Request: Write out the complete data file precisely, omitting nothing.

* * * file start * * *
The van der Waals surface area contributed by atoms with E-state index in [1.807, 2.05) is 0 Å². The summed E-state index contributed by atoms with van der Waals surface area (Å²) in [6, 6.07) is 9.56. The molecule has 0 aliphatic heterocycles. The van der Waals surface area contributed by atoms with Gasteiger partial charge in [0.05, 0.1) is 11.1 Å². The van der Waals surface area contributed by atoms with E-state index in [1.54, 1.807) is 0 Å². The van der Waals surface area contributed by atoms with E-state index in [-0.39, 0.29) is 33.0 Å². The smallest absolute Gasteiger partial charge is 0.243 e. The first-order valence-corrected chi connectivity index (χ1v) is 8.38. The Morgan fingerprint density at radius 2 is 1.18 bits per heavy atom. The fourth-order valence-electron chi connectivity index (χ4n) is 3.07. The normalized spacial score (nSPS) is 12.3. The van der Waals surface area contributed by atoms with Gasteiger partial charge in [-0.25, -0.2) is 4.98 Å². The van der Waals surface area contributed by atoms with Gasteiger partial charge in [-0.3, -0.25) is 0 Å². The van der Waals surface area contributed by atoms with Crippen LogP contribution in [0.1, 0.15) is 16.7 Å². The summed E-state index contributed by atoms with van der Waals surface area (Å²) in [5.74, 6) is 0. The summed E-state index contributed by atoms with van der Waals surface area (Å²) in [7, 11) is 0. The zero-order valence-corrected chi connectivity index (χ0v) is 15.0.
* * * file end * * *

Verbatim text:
The van der Waals surface area contributed by atoms with E-state index in [1.807, 2.05) is 0 Å². The summed E-state index contributed by atoms with van der Waals surface area (Å²) in [6, 6.07) is 9.56. The molecule has 0 aliphatic heterocycles. The van der Waals surface area contributed by atoms with Gasteiger partial charge in [0.05, 0.1) is 11.1 Å². The van der Waals surface area contributed by atoms with E-state index in [1.54, 1.807) is 0 Å². The van der Waals surface area contributed by atoms with E-state index in [-0.39, 0.29) is 33.0 Å². The smallest absolute Gasteiger partial charge is 0.243 e. The first-order valence-corrected chi connectivity index (χ1v) is 8.38. The Morgan fingerprint density at radius 2 is 1.18 bits per heavy atom. The fourth-order valence-electron chi connectivity index (χ4n) is 3.07. The normalized spacial score (nSPS) is 12.3. The van der Waals surface area contributed by atoms with Gasteiger partial charge in [-0.25, -0.2) is 4.98 Å². The van der Waals surface area contributed by atoms with Gasteiger partial charge in [-0.3, -0.25) is 0 Å². The van der Waals surface area contributed by atoms with Crippen LogP contribution in [0.1, 0.15) is 16.7 Å². The summed E-state index contributed by atoms with van der Waals surface area (Å²) in [5.74, 6) is 0. The summed E-state index contributed by atoms with van der Waals surface area (Å²) in [7, 11) is 0. The zero-order valence-corrected chi connectivity index (χ0v) is 15.0.